How the Organ Transplant System Is Stacked Against the Most Needy, and Why You Should Be a Donor
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Being an organ donor is simple and can save lives; conceivably, eight lives. But the system is very much in need of reform.
Ever see the bumpersticker, “Don’t take your organs to Heaven, Heaven knows we need them here!”? Regardless of whether you believe in God, these stickers make a good point: Why are we taking our organs to the crematorium, or burying them six feet underground, when we could use them to avoid someone ending up in the same situation? And by same situation, I mean dead.
More than 100,000 Americans are waiting for lifesaving operations. Unfortunately, organ donation rates do not match organ demand. Each year 6,000 or more people die waiting for organ transplants. What’s more, because the organ transplant system operates with a built-in bias against the poor, minorities are nearly half as likely to receive organs, even though they are more likely than whites to need them. In 2008, 7,182 people died waiting for organs; 4,638 people died waiting for kidney transplants, and 1,542 of them were black. In other words, 64 percent of deaths on waiting lists are for kidneys, and 33 percent of deaths on the kidney waiting list are black patients.
Blacks in America donate organs ( 13 percent of donors) at about the same rate they make up the population ( 14 percent), but they represent a disproportionate 35 percent of the kidney waiting list. More problematic is the fact that many in need of an organ do not even make the lists, or not in time, stymied by a complex patchwork system that discriminates against poor and minorities in any number of ways, many of which can be fixed.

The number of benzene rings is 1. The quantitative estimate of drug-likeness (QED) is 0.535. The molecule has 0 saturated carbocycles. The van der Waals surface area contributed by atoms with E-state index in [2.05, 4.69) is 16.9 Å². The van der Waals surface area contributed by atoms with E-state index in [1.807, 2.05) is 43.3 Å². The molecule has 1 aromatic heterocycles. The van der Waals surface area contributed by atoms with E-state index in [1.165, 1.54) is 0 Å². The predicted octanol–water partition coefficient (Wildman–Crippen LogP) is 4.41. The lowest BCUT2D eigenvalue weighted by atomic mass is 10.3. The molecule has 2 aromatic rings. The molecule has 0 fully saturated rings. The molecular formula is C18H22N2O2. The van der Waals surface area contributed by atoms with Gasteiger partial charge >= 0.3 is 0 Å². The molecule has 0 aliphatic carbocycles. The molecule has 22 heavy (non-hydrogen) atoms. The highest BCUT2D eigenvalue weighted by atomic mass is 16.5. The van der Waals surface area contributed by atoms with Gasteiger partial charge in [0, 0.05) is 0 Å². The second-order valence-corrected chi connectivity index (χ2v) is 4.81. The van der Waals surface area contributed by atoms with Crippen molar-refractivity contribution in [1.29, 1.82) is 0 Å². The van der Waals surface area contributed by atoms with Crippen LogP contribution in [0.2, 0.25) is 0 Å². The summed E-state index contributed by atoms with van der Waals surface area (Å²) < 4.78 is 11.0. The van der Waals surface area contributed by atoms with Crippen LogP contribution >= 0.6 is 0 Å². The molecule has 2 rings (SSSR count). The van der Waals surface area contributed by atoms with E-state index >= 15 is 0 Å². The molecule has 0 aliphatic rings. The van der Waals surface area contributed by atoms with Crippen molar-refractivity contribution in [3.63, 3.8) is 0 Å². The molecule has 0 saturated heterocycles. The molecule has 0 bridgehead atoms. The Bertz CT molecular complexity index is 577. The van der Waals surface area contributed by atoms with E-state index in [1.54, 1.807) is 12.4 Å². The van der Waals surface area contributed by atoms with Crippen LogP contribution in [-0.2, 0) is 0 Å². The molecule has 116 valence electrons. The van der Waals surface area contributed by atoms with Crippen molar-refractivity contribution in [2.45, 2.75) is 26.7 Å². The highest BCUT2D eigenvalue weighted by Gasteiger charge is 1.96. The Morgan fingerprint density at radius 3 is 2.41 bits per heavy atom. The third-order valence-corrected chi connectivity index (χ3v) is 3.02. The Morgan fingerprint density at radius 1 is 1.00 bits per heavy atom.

Be an Organ Donor
Unfortunately, the steps for signing up to be a donor are not as well known as they should be. Some people do not even know whether they are organ donors, and different states have different processes for enrollment. Some states allow donors to sign up online, while other states have donors sign up at the DMV (sometimes as easy as checking a box), upon renewing a driver’s license or ID card. Most states have both (ideal) or one of these policies in effect, but others also offer the option of obtaining, and carrying, at all times, a donor card -- which, realistically, not everyone does.
One organ donor can save an incredible eight lives. With organ donation, death is an opportunity for others to live. But myths abound, perhaps discouraging people from signing up. One is the absurd idea that a physician may let an organ donor die to save people on the transplant list. Needless to say, it's only after death that organ donor networks are notified of an available organ. Also, it's not like doctors rifle through wallets to check for organ donor status before making a life or death decision. Plus, only certain deaths -- usually brain deaths -- make organs viable for transplant.
As of now, roughly 40 percent of the U.S. population are registered organ donors. Lack of awareness and longstanding myths are the driving forces behind most people opting out of donating -- all major religions, for example, accept or encourage organ donation.
Racial Bias in the Organ Transplant Process
Minority populations are disadvantaged in organ transplantation in several ways. Three key factors prevent African Americans from receiving kidneys at rates equal to whites. First, African Americans exhibit higher rates of diseases that cause kidney failure, like hypertension and diabetes. Five percent of people on wait lists died in 2008 and, more specifically, 4.6 percent of people on kidney wait lists perished. Second, the African-American population has a high prevalence of type B blood, which is more rare in the general population (and a problem because blood type matching is necessary for a successful transplant). Third, race-linked poverty and socioeconomic issues make it much harder to navigate the organ transplant system.